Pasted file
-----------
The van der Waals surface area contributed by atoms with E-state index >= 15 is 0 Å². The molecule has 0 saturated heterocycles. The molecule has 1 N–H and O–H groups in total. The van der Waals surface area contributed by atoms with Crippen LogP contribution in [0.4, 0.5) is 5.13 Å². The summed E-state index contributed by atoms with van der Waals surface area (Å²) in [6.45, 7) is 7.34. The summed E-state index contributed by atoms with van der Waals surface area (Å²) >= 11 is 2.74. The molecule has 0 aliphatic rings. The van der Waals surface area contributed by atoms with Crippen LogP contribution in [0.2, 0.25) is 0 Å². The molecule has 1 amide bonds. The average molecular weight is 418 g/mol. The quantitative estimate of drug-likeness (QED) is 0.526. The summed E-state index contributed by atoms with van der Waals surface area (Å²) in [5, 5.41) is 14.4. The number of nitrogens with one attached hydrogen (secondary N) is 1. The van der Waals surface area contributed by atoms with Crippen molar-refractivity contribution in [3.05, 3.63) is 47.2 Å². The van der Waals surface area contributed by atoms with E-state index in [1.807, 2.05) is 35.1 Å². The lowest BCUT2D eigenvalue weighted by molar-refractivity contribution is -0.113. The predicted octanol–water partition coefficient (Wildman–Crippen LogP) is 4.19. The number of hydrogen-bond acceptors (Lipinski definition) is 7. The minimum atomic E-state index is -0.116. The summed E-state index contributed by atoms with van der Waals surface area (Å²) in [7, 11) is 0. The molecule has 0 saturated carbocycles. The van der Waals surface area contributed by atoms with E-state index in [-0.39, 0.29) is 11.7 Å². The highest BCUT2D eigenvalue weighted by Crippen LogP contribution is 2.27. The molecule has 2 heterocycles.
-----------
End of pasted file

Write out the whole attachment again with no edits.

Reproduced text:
The van der Waals surface area contributed by atoms with E-state index >= 15 is 0 Å². The molecule has 0 saturated heterocycles. The molecule has 1 N–H and O–H groups in total. The van der Waals surface area contributed by atoms with Crippen LogP contribution in [0.4, 0.5) is 5.13 Å². The summed E-state index contributed by atoms with van der Waals surface area (Å²) in [6.45, 7) is 7.34. The summed E-state index contributed by atoms with van der Waals surface area (Å²) >= 11 is 2.74. The molecule has 0 aliphatic rings. The van der Waals surface area contributed by atoms with Crippen LogP contribution in [0.2, 0.25) is 0 Å². The molecule has 1 amide bonds. The average molecular weight is 418 g/mol. The quantitative estimate of drug-likeness (QED) is 0.526. The summed E-state index contributed by atoms with van der Waals surface area (Å²) in [5, 5.41) is 14.4. The number of nitrogens with one attached hydrogen (secondary N) is 1. The van der Waals surface area contributed by atoms with Crippen molar-refractivity contribution in [3.05, 3.63) is 47.2 Å². The van der Waals surface area contributed by atoms with E-state index in [1.807, 2.05) is 35.1 Å². The lowest BCUT2D eigenvalue weighted by molar-refractivity contribution is -0.113. The predicted octanol–water partition coefficient (Wildman–Crippen LogP) is 4.19. The number of hydrogen-bond acceptors (Lipinski definition) is 7. The minimum atomic E-state index is -0.116. The summed E-state index contributed by atoms with van der Waals surface area (Å²) in [7, 11) is 0. The molecule has 0 saturated carbocycles. The van der Waals surface area contributed by atoms with E-state index in [-0.39, 0.29) is 11.7 Å². The highest BCUT2D eigenvalue weighted by Crippen LogP contribution is 2.27. The molecule has 2 heterocycles.